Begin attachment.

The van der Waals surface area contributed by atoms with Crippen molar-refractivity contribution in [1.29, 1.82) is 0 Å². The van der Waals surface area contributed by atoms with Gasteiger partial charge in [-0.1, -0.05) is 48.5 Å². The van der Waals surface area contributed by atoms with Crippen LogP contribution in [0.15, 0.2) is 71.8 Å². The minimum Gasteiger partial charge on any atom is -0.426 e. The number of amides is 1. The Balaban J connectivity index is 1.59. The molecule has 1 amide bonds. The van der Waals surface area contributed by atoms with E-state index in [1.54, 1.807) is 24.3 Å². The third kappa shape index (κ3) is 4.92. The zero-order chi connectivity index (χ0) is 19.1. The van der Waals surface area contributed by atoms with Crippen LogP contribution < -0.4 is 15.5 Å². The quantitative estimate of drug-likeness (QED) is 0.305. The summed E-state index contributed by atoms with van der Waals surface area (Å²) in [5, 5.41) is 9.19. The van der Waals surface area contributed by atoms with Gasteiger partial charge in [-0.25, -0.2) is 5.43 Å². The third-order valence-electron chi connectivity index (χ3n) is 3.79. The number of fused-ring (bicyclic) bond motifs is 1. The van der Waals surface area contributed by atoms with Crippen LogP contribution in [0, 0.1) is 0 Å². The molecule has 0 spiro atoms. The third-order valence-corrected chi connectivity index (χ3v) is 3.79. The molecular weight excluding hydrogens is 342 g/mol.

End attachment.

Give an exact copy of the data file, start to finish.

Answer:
The van der Waals surface area contributed by atoms with Crippen molar-refractivity contribution in [1.29, 1.82) is 0 Å². The van der Waals surface area contributed by atoms with Gasteiger partial charge in [-0.1, -0.05) is 48.5 Å². The van der Waals surface area contributed by atoms with Crippen LogP contribution in [0.15, 0.2) is 71.8 Å². The minimum Gasteiger partial charge on any atom is -0.426 e. The number of amides is 1. The Balaban J connectivity index is 1.59. The molecule has 1 amide bonds. The van der Waals surface area contributed by atoms with E-state index in [1.54, 1.807) is 24.3 Å². The third kappa shape index (κ3) is 4.92. The zero-order chi connectivity index (χ0) is 19.1. The van der Waals surface area contributed by atoms with Crippen LogP contribution < -0.4 is 15.5 Å². The quantitative estimate of drug-likeness (QED) is 0.305. The summed E-state index contributed by atoms with van der Waals surface area (Å²) in [5, 5.41) is 9.19. The van der Waals surface area contributed by atoms with Gasteiger partial charge in [-0.25, -0.2) is 5.43 Å². The third-order valence-electron chi connectivity index (χ3n) is 3.79. The number of fused-ring (bicyclic) bond motifs is 1. The van der Waals surface area contributed by atoms with Crippen LogP contribution in [0, 0.1) is 0 Å². The molecule has 0 spiro atoms. The third-order valence-corrected chi connectivity index (χ3v) is 3.79. The molecular weight excluding hydrogens is 342 g/mol.